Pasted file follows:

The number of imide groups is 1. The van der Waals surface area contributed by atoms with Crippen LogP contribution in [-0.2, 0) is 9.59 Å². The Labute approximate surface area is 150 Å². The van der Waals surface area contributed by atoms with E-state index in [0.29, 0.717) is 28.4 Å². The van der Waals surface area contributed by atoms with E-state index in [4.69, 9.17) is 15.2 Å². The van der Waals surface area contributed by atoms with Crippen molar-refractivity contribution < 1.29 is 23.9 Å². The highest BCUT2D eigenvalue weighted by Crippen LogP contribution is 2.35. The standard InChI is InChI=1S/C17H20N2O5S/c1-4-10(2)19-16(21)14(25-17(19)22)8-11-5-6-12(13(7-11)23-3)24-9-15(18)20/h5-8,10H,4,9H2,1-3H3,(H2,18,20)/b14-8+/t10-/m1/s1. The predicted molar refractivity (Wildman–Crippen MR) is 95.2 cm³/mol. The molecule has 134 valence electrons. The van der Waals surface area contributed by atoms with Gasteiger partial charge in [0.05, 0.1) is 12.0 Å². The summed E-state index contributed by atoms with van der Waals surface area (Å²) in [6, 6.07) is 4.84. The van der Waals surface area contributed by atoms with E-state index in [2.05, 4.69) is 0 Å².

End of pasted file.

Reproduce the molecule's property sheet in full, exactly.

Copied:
The number of imide groups is 1. The van der Waals surface area contributed by atoms with Crippen LogP contribution in [-0.2, 0) is 9.59 Å². The Labute approximate surface area is 150 Å². The van der Waals surface area contributed by atoms with E-state index in [0.29, 0.717) is 28.4 Å². The van der Waals surface area contributed by atoms with E-state index in [4.69, 9.17) is 15.2 Å². The van der Waals surface area contributed by atoms with Crippen molar-refractivity contribution < 1.29 is 23.9 Å². The highest BCUT2D eigenvalue weighted by Crippen LogP contribution is 2.35. The standard InChI is InChI=1S/C17H20N2O5S/c1-4-10(2)19-16(21)14(25-17(19)22)8-11-5-6-12(13(7-11)23-3)24-9-15(18)20/h5-8,10H,4,9H2,1-3H3,(H2,18,20)/b14-8+/t10-/m1/s1. The predicted molar refractivity (Wildman–Crippen MR) is 95.2 cm³/mol. The molecule has 134 valence electrons. The van der Waals surface area contributed by atoms with Gasteiger partial charge in [0.05, 0.1) is 12.0 Å². The summed E-state index contributed by atoms with van der Waals surface area (Å²) in [6, 6.07) is 4.84. The van der Waals surface area contributed by atoms with E-state index in [2.05, 4.69) is 0 Å².